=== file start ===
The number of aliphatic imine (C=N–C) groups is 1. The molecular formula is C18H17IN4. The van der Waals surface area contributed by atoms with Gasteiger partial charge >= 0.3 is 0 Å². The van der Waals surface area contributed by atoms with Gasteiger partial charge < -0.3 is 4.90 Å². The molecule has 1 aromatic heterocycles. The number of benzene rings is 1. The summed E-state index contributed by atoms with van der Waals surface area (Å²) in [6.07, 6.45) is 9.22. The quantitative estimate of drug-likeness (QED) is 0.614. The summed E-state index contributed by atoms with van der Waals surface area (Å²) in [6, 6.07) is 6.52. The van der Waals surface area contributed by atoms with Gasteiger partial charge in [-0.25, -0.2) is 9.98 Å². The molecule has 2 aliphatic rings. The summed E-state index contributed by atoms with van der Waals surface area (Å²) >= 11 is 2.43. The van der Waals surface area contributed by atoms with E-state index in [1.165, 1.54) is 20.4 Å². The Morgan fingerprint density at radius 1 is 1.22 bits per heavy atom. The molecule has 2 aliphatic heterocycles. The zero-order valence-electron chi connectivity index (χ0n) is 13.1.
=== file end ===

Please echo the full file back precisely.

The number of aliphatic imine (C=N–C) groups is 1. The molecular formula is C18H17IN4. The van der Waals surface area contributed by atoms with Gasteiger partial charge >= 0.3 is 0 Å². The van der Waals surface area contributed by atoms with Gasteiger partial charge < -0.3 is 4.90 Å². The molecule has 1 aromatic heterocycles. The number of benzene rings is 1. The summed E-state index contributed by atoms with van der Waals surface area (Å²) in [6.07, 6.45) is 9.22. The quantitative estimate of drug-likeness (QED) is 0.614. The summed E-state index contributed by atoms with van der Waals surface area (Å²) in [6, 6.07) is 6.52. The van der Waals surface area contributed by atoms with Gasteiger partial charge in [-0.25, -0.2) is 9.98 Å². The molecule has 2 aliphatic rings. The summed E-state index contributed by atoms with van der Waals surface area (Å²) >= 11 is 2.43. The van der Waals surface area contributed by atoms with E-state index in [1.165, 1.54) is 20.4 Å². The Morgan fingerprint density at radius 1 is 1.22 bits per heavy atom. The molecule has 2 aliphatic heterocycles. The zero-order valence-electron chi connectivity index (χ0n) is 13.1.